The last thing you want is for your enthusiasm to wane halfway through accomplishing your goal. You need that youthful energy to drive your entrepreneurial creativity, and keep your business evolving.

So here’s what you can do: Keep your big goals, but also keep your inner child gainfully amused along the way…

1) Create micro-goals.  Give yourself and your company something to shoot for every year, every month, every week and every day. It’s empowering to work with purpose.

2) Celebrate milestones.  Congratulate yourself and your team for accomplishing the little goals that are going to make the big ones possible. Create daily opportunities to feel triumphant. Success grows exponentially, so you may wind up breezing by your big goal and accomplishing something even greater!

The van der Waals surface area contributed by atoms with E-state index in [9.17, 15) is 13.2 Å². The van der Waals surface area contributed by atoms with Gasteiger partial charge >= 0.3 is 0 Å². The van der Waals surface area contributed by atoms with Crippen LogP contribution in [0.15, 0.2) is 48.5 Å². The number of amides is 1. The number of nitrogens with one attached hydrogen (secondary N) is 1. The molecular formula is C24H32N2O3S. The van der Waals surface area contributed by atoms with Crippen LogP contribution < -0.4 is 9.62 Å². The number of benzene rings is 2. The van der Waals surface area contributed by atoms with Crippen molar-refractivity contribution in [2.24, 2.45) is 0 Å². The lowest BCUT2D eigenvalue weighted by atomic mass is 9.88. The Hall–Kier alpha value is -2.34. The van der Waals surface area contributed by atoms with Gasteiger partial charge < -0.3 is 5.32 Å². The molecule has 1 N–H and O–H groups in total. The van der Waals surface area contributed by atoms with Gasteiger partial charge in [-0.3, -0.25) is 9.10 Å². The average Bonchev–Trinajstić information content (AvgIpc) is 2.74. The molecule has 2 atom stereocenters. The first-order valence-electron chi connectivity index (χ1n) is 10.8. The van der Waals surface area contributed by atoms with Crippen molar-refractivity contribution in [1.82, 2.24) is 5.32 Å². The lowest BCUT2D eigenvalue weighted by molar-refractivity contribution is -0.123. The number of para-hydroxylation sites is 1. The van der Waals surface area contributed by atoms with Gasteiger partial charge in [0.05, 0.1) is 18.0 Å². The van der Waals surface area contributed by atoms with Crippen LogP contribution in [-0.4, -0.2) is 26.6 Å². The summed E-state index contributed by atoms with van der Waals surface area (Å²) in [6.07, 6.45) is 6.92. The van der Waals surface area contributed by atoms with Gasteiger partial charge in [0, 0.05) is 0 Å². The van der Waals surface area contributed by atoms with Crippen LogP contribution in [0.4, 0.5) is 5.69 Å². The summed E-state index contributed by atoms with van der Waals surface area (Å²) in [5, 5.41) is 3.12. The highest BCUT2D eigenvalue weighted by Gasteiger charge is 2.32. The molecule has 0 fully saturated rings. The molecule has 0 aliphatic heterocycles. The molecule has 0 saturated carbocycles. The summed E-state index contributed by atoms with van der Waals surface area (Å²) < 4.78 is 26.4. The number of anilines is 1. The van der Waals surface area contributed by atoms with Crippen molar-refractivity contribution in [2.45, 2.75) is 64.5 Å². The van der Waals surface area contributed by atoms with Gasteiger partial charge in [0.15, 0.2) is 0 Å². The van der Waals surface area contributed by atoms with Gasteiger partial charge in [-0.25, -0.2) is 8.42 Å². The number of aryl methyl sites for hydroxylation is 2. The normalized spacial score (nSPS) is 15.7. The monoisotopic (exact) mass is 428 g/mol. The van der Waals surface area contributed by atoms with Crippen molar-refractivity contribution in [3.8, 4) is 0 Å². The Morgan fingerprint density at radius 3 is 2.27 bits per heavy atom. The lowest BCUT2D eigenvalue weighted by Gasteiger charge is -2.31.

3) Get creative with your goal setting.  Marketing goals don’t always have to be directly related to fattening the company wallet. Believe me, just about any strategic goal will lead to increased revenue in the long (or short) run. Alternate goals can be about networking events attended, sale opportunities researched, new marketing avenues explored, partnerships formed, efficiency increased or creating a new and marketable benefit for your product or service.

DMT Challenge of the Week

Take a few minutes to write down your marketing goal for today, one for the upcoming week and one for the end of the month. Be sure that each goal is measurable, so that you can determine whether the goal was a success. Now decide on your reward for each accomplishment, making sure that the scale of the reward fits the scale of the goal.

If you plan it right, the journey to your final goal will be as enriching as its ultimate achievement. And your road trip will be as exciting as your final destination.

“When you come to a fork in the road – take it.”  – Yogi Berra

Dawn M. Tomczyk  |  DMT Artistry LLC  |  810.923.4582  |